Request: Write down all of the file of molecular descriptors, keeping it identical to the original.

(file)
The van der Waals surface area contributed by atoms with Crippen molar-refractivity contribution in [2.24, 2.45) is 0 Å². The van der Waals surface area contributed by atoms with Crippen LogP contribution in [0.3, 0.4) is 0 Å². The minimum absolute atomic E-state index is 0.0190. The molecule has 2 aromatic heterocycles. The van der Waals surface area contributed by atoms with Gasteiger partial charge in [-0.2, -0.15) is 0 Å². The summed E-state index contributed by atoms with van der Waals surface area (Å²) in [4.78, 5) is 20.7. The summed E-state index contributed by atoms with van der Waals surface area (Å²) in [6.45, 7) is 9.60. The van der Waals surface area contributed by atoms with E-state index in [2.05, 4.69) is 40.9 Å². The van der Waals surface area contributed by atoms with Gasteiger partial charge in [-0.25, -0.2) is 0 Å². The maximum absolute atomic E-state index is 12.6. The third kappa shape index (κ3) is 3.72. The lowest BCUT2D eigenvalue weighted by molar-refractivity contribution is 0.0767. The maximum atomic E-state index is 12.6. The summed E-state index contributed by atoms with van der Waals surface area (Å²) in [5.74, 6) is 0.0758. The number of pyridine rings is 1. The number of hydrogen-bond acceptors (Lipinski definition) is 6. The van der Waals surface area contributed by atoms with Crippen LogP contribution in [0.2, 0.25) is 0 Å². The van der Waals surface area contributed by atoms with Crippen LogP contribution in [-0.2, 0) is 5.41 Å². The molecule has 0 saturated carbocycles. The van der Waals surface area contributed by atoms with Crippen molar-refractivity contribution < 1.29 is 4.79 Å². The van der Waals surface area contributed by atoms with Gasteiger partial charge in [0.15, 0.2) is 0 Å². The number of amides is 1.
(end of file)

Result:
The van der Waals surface area contributed by atoms with Crippen molar-refractivity contribution in [2.24, 2.45) is 0 Å². The van der Waals surface area contributed by atoms with Crippen LogP contribution in [0.3, 0.4) is 0 Å². The minimum absolute atomic E-state index is 0.0190. The molecule has 2 aromatic heterocycles. The van der Waals surface area contributed by atoms with Gasteiger partial charge in [-0.2, -0.15) is 0 Å². The summed E-state index contributed by atoms with van der Waals surface area (Å²) in [4.78, 5) is 20.7. The summed E-state index contributed by atoms with van der Waals surface area (Å²) in [6.45, 7) is 9.60. The van der Waals surface area contributed by atoms with E-state index in [2.05, 4.69) is 40.9 Å². The van der Waals surface area contributed by atoms with Gasteiger partial charge in [-0.25, -0.2) is 0 Å². The maximum absolute atomic E-state index is 12.6. The third kappa shape index (κ3) is 3.72. The lowest BCUT2D eigenvalue weighted by molar-refractivity contribution is 0.0767. The maximum atomic E-state index is 12.6. The summed E-state index contributed by atoms with van der Waals surface area (Å²) in [5.74, 6) is 0.0758. The number of pyridine rings is 1. The number of hydrogen-bond acceptors (Lipinski definition) is 6. The van der Waals surface area contributed by atoms with Crippen LogP contribution in [0.2, 0.25) is 0 Å². The van der Waals surface area contributed by atoms with Crippen LogP contribution in [-0.2, 0) is 5.41 Å². The molecule has 0 saturated carbocycles. The van der Waals surface area contributed by atoms with Crippen molar-refractivity contribution < 1.29 is 4.79 Å². The van der Waals surface area contributed by atoms with Gasteiger partial charge in [0.15, 0.2) is 0 Å². The number of amides is 1.